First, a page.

Peace Now say the planned expulsions were part of broader plans by Israeli settler movements, in coordination with the Israeli authorities, to expel about 100 families from Batan al-Hawa on the basis of pre-1948 claims of ownership. Although a number of settlers who lived in the pre-1948 area received financial compensation from the government, Israeli law asserts that Palestinians displaced from West Jerusalem and other areas within Israel's Green Line are not eligible for compensation and that they do not have legal rights to reclaim their land.
The Palestinians and much of the international community view Israeli settlements as a violation of international law and a major obstacle to peace. Ir Amim says Israeli authorities could intervene in any number of ways to prevent the Jerusalem evictions, including by modifying the law that allows settlers to take over such properties.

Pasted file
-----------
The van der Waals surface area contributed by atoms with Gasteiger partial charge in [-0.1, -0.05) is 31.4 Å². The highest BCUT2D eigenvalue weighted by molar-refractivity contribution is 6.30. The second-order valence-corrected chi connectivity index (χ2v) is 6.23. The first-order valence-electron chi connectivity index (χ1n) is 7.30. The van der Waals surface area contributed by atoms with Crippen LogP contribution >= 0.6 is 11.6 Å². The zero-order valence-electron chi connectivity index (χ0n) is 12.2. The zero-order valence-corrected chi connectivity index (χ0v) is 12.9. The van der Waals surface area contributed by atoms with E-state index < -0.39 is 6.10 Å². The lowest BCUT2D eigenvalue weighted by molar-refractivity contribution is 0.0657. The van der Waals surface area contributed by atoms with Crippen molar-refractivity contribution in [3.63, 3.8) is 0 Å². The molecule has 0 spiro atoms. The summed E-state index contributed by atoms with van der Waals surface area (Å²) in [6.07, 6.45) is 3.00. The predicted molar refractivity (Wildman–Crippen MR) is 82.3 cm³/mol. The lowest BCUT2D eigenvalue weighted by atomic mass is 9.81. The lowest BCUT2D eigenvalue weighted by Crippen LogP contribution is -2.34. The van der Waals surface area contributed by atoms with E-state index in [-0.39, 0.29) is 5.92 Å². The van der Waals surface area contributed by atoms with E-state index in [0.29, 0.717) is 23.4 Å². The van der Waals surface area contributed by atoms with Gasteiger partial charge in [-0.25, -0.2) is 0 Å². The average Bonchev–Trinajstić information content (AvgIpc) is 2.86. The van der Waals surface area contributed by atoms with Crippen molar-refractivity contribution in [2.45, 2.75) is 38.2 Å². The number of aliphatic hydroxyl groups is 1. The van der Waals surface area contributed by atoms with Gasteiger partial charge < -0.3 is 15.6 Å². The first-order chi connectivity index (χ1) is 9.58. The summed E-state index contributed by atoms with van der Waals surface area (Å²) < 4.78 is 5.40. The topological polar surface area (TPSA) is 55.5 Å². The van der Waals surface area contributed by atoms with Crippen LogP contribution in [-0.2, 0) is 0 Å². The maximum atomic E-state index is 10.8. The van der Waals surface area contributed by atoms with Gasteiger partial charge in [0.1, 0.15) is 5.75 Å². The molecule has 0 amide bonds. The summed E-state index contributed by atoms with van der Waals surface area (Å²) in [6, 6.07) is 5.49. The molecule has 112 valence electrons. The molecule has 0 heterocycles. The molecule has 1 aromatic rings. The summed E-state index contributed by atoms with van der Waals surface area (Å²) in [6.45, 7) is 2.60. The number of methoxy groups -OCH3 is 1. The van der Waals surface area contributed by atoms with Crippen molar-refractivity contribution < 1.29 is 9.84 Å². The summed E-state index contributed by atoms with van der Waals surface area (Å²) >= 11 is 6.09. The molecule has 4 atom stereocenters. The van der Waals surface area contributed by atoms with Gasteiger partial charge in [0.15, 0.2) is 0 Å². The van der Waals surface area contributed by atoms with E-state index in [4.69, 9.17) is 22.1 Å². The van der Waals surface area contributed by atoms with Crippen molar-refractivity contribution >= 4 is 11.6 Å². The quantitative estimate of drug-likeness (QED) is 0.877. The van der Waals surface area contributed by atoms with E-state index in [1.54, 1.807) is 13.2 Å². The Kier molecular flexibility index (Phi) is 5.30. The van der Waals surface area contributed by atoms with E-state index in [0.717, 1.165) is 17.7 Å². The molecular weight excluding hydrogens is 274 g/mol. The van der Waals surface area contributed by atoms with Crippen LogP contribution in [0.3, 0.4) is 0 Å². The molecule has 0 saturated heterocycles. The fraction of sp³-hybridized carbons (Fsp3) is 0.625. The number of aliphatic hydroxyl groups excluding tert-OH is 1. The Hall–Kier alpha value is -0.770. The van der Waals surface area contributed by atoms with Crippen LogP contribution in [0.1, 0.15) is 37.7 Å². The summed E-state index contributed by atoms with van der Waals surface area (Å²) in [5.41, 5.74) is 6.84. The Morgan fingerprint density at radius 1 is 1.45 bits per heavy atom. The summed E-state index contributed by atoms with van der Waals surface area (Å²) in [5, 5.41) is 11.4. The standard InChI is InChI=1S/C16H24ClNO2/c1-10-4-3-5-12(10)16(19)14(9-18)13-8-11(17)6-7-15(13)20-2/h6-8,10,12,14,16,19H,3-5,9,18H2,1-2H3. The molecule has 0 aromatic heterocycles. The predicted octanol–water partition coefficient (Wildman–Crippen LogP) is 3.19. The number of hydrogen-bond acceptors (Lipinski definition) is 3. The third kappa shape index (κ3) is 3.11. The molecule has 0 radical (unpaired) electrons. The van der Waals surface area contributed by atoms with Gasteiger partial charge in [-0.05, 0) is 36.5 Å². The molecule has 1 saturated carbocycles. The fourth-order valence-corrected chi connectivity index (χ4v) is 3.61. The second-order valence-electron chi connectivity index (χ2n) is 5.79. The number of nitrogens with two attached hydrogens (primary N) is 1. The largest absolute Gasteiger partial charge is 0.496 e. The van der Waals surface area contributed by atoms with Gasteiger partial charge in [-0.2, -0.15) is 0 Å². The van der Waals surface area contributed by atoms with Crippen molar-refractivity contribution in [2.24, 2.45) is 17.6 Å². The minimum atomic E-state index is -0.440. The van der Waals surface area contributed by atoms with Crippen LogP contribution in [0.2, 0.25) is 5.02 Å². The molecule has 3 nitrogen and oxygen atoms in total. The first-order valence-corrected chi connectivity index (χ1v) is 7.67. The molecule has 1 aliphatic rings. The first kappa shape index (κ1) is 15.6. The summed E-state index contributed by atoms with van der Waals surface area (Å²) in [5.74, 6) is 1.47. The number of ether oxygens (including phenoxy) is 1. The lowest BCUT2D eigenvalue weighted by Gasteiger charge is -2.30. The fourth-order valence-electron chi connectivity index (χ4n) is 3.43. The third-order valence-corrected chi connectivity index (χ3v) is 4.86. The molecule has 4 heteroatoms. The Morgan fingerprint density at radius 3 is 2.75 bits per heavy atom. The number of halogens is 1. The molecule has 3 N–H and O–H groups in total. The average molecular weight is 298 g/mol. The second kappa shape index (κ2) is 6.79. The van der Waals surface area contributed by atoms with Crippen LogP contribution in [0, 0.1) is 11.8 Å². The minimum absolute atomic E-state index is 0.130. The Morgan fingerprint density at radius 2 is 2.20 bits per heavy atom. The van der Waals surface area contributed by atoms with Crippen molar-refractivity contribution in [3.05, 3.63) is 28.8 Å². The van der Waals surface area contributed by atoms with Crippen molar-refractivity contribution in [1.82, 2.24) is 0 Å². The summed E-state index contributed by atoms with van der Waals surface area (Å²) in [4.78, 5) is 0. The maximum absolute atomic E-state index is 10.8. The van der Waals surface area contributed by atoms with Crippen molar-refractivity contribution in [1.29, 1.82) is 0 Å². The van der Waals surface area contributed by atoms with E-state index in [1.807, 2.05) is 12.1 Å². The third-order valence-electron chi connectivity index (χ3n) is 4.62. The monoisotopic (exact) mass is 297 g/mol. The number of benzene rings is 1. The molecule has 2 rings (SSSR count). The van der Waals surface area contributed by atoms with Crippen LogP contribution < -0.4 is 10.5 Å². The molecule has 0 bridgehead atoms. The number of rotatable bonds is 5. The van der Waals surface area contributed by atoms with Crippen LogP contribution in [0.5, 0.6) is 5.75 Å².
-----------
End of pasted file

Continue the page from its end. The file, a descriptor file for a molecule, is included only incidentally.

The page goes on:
Hamas has demanded that Israel rein in the settlers as part of the informal truce brokered by Egypt that ended the Gaza war. Egyptian mediators are exploring ways to prevent the evictions, and previous cease-fires have included significant concessions to Hamas. A war that destroyed hundreds of homes in Gaza may have ensured that residents of Sheikh Jarrah can remain in theirs, at least for now.
During Israeli airstrikes, at least 250 people were killed, including 69 children and 39 women. Nearly 2,000 were injured, while thousands left without shelter as Israel bombed a number of residential buildings, medical facilities and educational centers.